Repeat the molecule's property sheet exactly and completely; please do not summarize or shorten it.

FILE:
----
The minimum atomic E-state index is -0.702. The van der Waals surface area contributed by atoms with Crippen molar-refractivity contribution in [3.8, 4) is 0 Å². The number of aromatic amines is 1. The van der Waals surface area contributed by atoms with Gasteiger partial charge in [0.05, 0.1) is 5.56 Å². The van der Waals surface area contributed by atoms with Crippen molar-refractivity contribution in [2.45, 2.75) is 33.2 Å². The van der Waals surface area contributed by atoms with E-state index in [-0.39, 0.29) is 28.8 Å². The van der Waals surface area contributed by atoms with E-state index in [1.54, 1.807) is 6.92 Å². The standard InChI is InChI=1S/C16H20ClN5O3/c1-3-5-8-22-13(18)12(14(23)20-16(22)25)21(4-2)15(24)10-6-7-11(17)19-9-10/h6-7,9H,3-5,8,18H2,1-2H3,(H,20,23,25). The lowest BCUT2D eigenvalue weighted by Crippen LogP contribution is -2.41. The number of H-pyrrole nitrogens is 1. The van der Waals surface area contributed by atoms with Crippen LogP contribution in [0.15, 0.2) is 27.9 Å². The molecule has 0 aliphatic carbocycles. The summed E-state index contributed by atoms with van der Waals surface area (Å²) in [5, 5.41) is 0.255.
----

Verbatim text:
The minimum atomic E-state index is -0.702. The van der Waals surface area contributed by atoms with Crippen molar-refractivity contribution in [3.8, 4) is 0 Å². The number of aromatic amines is 1. The van der Waals surface area contributed by atoms with Gasteiger partial charge in [0.05, 0.1) is 5.56 Å². The van der Waals surface area contributed by atoms with Crippen molar-refractivity contribution in [2.45, 2.75) is 33.2 Å². The van der Waals surface area contributed by atoms with E-state index in [-0.39, 0.29) is 28.8 Å². The van der Waals surface area contributed by atoms with E-state index in [1.54, 1.807) is 6.92 Å². The standard InChI is InChI=1S/C16H20ClN5O3/c1-3-5-8-22-13(18)12(14(23)20-16(22)25)21(4-2)15(24)10-6-7-11(17)19-9-10/h6-7,9H,3-5,8,18H2,1-2H3,(H,20,23,25). The lowest BCUT2D eigenvalue weighted by Crippen LogP contribution is -2.41. The number of H-pyrrole nitrogens is 1. The van der Waals surface area contributed by atoms with Crippen LogP contribution in [0.15, 0.2) is 27.9 Å². The molecule has 0 aliphatic carbocycles. The summed E-state index contributed by atoms with van der Waals surface area (Å²) in [5, 5.41) is 0.255.